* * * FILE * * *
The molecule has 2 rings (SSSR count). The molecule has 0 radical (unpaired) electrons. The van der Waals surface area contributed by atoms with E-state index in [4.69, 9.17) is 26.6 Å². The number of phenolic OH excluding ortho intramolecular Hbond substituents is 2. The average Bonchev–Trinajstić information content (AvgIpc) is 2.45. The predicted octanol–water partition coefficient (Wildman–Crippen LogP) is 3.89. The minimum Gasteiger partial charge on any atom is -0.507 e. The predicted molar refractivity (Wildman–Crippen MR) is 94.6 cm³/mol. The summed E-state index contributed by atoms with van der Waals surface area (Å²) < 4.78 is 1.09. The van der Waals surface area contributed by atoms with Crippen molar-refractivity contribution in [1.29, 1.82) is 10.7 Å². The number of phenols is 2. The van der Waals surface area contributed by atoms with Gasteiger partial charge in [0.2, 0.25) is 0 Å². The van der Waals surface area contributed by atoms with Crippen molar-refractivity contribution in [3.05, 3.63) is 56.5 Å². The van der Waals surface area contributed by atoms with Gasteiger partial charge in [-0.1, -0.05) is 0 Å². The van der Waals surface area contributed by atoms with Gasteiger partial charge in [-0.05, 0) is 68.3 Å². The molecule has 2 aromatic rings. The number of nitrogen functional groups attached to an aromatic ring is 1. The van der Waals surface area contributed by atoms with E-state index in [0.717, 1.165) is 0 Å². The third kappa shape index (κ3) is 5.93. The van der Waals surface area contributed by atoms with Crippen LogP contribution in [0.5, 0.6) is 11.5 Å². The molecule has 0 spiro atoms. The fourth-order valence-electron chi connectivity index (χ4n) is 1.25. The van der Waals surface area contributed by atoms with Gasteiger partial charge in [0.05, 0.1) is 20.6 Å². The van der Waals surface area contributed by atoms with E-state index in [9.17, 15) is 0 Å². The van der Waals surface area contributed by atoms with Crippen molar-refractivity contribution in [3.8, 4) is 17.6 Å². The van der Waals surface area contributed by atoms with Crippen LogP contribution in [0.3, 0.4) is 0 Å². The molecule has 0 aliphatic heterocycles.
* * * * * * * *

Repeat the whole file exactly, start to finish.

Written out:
The molecule has 2 rings (SSSR count). The molecule has 0 radical (unpaired) electrons. The van der Waals surface area contributed by atoms with E-state index in [4.69, 9.17) is 26.6 Å². The number of phenolic OH excluding ortho intramolecular Hbond substituents is 2. The average Bonchev–Trinajstić information content (AvgIpc) is 2.45. The predicted octanol–water partition coefficient (Wildman–Crippen LogP) is 3.89. The minimum Gasteiger partial charge on any atom is -0.507 e. The predicted molar refractivity (Wildman–Crippen MR) is 94.6 cm³/mol. The summed E-state index contributed by atoms with van der Waals surface area (Å²) < 4.78 is 1.09. The van der Waals surface area contributed by atoms with Crippen molar-refractivity contribution in [1.29, 1.82) is 10.7 Å². The number of phenols is 2. The van der Waals surface area contributed by atoms with Gasteiger partial charge in [0.2, 0.25) is 0 Å². The van der Waals surface area contributed by atoms with Crippen molar-refractivity contribution in [3.05, 3.63) is 56.5 Å². The van der Waals surface area contributed by atoms with Gasteiger partial charge in [-0.1, -0.05) is 0 Å². The van der Waals surface area contributed by atoms with Gasteiger partial charge in [-0.05, 0) is 68.3 Å². The molecule has 2 aromatic rings. The number of nitrogen functional groups attached to an aromatic ring is 1. The van der Waals surface area contributed by atoms with E-state index in [0.717, 1.165) is 0 Å². The third kappa shape index (κ3) is 5.93. The van der Waals surface area contributed by atoms with Crippen LogP contribution in [0.5, 0.6) is 11.5 Å². The molecule has 0 spiro atoms. The fourth-order valence-electron chi connectivity index (χ4n) is 1.25. The van der Waals surface area contributed by atoms with Gasteiger partial charge in [0.05, 0.1) is 20.6 Å². The van der Waals surface area contributed by atoms with E-state index in [9.17, 15) is 0 Å². The van der Waals surface area contributed by atoms with Crippen molar-refractivity contribution in [3.8, 4) is 17.6 Å². The van der Waals surface area contributed by atoms with Crippen LogP contribution in [0.3, 0.4) is 0 Å². The molecule has 0 aliphatic heterocycles.